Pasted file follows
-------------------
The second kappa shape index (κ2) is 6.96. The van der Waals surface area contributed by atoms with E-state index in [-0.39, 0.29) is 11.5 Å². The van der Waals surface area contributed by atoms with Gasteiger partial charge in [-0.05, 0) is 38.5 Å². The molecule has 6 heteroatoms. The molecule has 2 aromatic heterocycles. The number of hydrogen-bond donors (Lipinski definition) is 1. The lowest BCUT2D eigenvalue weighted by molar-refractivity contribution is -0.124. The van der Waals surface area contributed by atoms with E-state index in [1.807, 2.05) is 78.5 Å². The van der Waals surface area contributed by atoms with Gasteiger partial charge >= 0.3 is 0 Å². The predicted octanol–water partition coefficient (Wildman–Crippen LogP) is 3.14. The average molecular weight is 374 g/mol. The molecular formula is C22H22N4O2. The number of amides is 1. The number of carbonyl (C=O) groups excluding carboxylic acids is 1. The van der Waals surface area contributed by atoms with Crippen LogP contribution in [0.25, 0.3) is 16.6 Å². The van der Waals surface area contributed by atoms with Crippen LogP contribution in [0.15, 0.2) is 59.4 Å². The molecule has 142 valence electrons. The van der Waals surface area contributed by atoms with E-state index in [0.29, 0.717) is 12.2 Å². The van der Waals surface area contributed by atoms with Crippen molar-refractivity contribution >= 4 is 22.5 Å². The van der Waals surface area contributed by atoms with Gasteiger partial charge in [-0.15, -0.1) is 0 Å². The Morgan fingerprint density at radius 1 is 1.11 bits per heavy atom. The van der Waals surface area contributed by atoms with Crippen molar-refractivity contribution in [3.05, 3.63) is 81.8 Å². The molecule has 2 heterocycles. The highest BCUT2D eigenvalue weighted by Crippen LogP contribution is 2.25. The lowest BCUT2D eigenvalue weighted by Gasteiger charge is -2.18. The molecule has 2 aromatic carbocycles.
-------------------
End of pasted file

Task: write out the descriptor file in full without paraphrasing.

The second kappa shape index (κ2) is 6.96. The van der Waals surface area contributed by atoms with E-state index in [-0.39, 0.29) is 11.5 Å². The van der Waals surface area contributed by atoms with Gasteiger partial charge in [-0.05, 0) is 38.5 Å². The molecule has 6 heteroatoms. The molecule has 2 aromatic heterocycles. The number of hydrogen-bond donors (Lipinski definition) is 1. The lowest BCUT2D eigenvalue weighted by molar-refractivity contribution is -0.124. The van der Waals surface area contributed by atoms with E-state index in [1.807, 2.05) is 78.5 Å². The van der Waals surface area contributed by atoms with Gasteiger partial charge >= 0.3 is 0 Å². The predicted octanol–water partition coefficient (Wildman–Crippen LogP) is 3.14. The average molecular weight is 374 g/mol. The molecular formula is C22H22N4O2. The number of amides is 1. The number of carbonyl (C=O) groups excluding carboxylic acids is 1. The van der Waals surface area contributed by atoms with Crippen LogP contribution in [0.25, 0.3) is 16.6 Å². The van der Waals surface area contributed by atoms with Crippen LogP contribution in [0.15, 0.2) is 59.4 Å². The molecule has 142 valence electrons. The van der Waals surface area contributed by atoms with E-state index in [0.29, 0.717) is 12.2 Å². The van der Waals surface area contributed by atoms with Crippen molar-refractivity contribution >= 4 is 22.5 Å². The van der Waals surface area contributed by atoms with Gasteiger partial charge in [-0.15, -0.1) is 0 Å². The Morgan fingerprint density at radius 1 is 1.11 bits per heavy atom. The van der Waals surface area contributed by atoms with Crippen molar-refractivity contribution in [3.05, 3.63) is 81.8 Å². The molecule has 2 heterocycles. The highest BCUT2D eigenvalue weighted by Crippen LogP contribution is 2.25. The lowest BCUT2D eigenvalue weighted by Gasteiger charge is -2.18. The molecule has 2 aromatic carbocycles.